NS: Yeah. Nothing trivial. Something I noticed in y’alls IndieGoGo video you did for the album was these black and white photos of musicians behind you on the wall. They were different for each of you. I believe behind you, there was Chuck Berry. Was that all intentional or did it just kind of happen?

JG: Not anything specific to Chuck Berry or anything, but those are just in our practice room. I’m not exactly where those came from. I guess it was kind of on purpose. Sitting in front of Bo Diddley and Berry. I kind of like that. I keep a little Robert Johnson stamp that my sister got framed for me by my keyboard in the practice room. It’s good to have your idols in close proximity lest you get too full of yourself, you can look up and see someone who you could never be.

NS: [Laughs]. Yeah. Just for those times where your head is getting too big.

JG: Yeah. I’m assuming you have a poster of the Watergate reporters near by.

NS: I need to now [laughs]. So obviously it’s different every time, but typically for you, how long do you sit on a song before showing it to the band?

JG: There’s this one song specifically on this album that I started writing with Kevin’s voice in mind. Not just his singing voice, but his world view. I showed it him right after I finished two lines. Basically when I had a verse that you could play along with, I definitely brought it up to everyone. There’s always time when we’re rehearsing where we don’t know what to work on. “Oh, I have two bars of this…let’s try this out…” I’m pretty shameless. Some songwriters keep everything close to the vest. Our former bass player Hal [Vorpahl], he’s much more that way. I’ve only heard something of his if it’s done. He wrote a couple of the songs on this album. I’m sort of the opposite. I’ll give you one line if I think it’s going somewhere. In an as organic way as possible, I’ll leave it open for other people’s input. I love to at least attempt that. It’s amazing. Just fresh eyes will help. That song I was talking about for Kevin’s voice though, even though I showed it to them immediately, I tinkered on it for seven or eight months and continued all the way through the studio just trying to get it as best we could.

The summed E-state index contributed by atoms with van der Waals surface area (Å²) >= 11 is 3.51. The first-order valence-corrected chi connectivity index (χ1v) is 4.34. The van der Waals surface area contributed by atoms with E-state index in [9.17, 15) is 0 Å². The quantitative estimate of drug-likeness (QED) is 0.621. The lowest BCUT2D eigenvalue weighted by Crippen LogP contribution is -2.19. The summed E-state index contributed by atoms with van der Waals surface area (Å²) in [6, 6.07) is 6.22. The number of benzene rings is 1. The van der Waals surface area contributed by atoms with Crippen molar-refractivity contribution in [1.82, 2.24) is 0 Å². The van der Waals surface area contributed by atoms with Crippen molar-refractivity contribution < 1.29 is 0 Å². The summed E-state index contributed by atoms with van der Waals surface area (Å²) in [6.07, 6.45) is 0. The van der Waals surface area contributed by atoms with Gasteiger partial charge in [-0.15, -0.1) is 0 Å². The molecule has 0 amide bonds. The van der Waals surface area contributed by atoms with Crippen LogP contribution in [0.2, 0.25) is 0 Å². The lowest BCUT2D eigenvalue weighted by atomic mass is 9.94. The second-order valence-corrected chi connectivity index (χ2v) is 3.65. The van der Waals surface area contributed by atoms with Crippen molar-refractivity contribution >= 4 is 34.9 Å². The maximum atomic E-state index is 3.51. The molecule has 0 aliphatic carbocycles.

NS: What’s the song title to that?

JG: It’s called “Ouroboros.” It’s the mythological creature, the serpent that’s swallowing its’ tail.

NS: Being open as a songwriter, do you think that had an effect on the band when you joined? You think it sparked a little more towards that style of songwriting?

JG: If I wanted to flatter myself, I might say that [laughs]. They had definitely collaborated some before. I think in the past, it’d be more so two of them working on something. Something like Mike [Carpenter] would write the music and Kevin the words. Those kind of things. But some of the songs on the previous album, we actually came up in the room together. Just kind of throwing it together. I think philosophically, everyone is on that page. It doesn’t take much of a leap to realize that everyone’s fortunes are intertwined and the best ideas are best for everybody. It’s pretty natural to go towards that. The ideas only get stronger when you’re bouncing them off each other.

NS: Yeah. I think there’s still a lot of people out there though, who think that the lead singer wrote the music, wrote the lyrics, came up with everything, and just told everyone what to do. It’s not typically how it works. I guess it happens time to time, but usually a band collaboration–especially the really good bands.

JG: Yeah. That’s a big thing with Josh. I think he was talking about Red Hot Chili Peppers, maybe it was someone else, but how everything is credited to the band. There’s not any of this was done by him, this by him and so on. It’s something to strive for.

NS: You guys recently released that live recording at Grady’s (Download here). Do you guys have some other live stuff in the vault somewhere?

JG: Yeah, we definitely do. We recently started working with a manager for the little while named Alex Velasco. He’s our sound man too and we’ve been recording every show. He’s done maybe 10 gigs so far. He’s does a live mix right there and you can buy that night’s show on a wristband with a USB drive. So we’ve got all of those in a vault. We’ve kind of kept tabs show to show, on what songs were particularly good versions. The hope is have enough material in the future where we’re able to make a “best of live performances from summer and fall 2014” and so on. We’re still not exactly sure on how we’re going to put those out. Maybe on another Noisetrade type context.

NS: Yeah. And I’m sure you can have the “super-fan” package where you can get every Uncle Lucius show. I’m sure there are Grateful Dead level Uncle Lucius fans out there.

JG: There’s a select few. There’s a couple in Chicago who we’ve sent a few to. It’s very flattering.

NS: When do you think the album will be finished and released? What are you shooting for?

JG: We just had a meeting on this actually. We’re shooting for April. We’re doing it on vinyl and we’re told for in order to get it on vinyl, it has to be done in December because the turnaround is that slow. We may be able to get it into the hands of some of our campaign backers before then, but we’re shooting for April.

NS: Have a title yet?

JG: That’s this week’s assignment. If you have any ideas, by all means, let us know [laughs]. All puns getting Lucius in there is highly encouraged–at least by me.

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One response to “Interviews: Jon Grossman of Uncle Lucius

  1. Pingback: Interviews: Kevin Galloway of Uncle Lucius | New Slang·